ISO Standards

The single critical problem area in ISO implementation is traceability.

Traceability to batch number/operator/supplier etc is fundamental to the success and implementation of ISO and is where most reporting/recording systems fail. With PRO$IT you can trace back any level you require, through all levels of build and to any supplier/sub-contractor.

A Brief Overview of ISO

The vast majority of ISO standards are highly specific to a particular product, material, or process (eg film speeds), however, ISO 9000 and ISO 14000 are generic management system standards that can be applied to any organization, large or small, whatever its product - including services - in any sector of activity, and whether it is a business enterprise or a government department.

"ISO 9000" and "ISO 14000" are families of standards which are referred to under these generic titles for convenience. Both families consist of standards and guidelines relating to management systems, and related supporting standards on terminology and specific tools, such as auditing. ISO 9000 is primarily concerned with "quality management".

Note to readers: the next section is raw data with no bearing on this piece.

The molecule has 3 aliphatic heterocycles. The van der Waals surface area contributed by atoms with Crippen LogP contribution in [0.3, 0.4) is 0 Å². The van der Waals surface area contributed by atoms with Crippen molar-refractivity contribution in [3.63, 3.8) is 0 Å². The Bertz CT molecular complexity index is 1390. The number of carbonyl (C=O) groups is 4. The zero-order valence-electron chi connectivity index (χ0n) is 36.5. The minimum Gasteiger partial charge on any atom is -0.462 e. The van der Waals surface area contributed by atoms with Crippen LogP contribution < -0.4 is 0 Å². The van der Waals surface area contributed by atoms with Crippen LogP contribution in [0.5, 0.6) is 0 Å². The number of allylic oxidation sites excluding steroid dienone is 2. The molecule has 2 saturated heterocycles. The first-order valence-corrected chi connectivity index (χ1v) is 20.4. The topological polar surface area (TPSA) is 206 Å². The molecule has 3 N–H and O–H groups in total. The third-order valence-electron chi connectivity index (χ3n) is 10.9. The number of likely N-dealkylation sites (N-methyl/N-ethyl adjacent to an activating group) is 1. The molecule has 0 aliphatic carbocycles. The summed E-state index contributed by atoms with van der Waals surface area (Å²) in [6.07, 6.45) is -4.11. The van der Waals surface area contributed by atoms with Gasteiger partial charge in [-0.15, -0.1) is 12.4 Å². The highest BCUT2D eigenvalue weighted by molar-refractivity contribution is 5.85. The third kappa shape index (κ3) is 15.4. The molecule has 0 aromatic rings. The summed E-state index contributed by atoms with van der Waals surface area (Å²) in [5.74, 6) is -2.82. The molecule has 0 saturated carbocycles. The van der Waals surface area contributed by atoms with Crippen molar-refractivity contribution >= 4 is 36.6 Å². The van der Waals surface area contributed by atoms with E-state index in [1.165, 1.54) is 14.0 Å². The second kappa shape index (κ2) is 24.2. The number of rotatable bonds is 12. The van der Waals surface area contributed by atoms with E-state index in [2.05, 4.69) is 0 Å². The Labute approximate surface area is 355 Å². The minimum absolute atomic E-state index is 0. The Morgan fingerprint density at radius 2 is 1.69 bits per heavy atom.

The standardized definition of "quality" in ISO 9000 refers to all those features of a product (or service) which are required by the customer. "Quality management" means what the organization does to ensure that its products conform to the customer's requirements.

An organization chooses that its quality system be certified against ISO 9001, ISO 9002 or ISO 9003 according to the business processes covered by the quality system. There is no difference of quality ranking between the three standards. Most mid-size businesses choose to qualify to ISO 9002 standards and ISO 9003 is not found that much. ISO 9001 generally is used where businesses do a lot of design. An organisation can implement ISO in one division/branch/department alone, can be ISO 9001 in one division and ISO 9002 in another, etc.

ISO 14000 is primarily concerned with "environmental management", i.e. what the organization does to minimize harmful effects on the environment caused by its activities. Both ISO 9000 and ISO 14000 concern the way an organization goes about its work, and not directly the result of this work, i.e. they concern processes, and not products directly. However the way in which the organization manages its processes is obviously going to affect its final product. In the case of ISO 9000, it is going to affect whether or not everything has been done to ensure that the product meets the customer's requirements. Neither ISO 9000 nor ISO 14000 are product standards.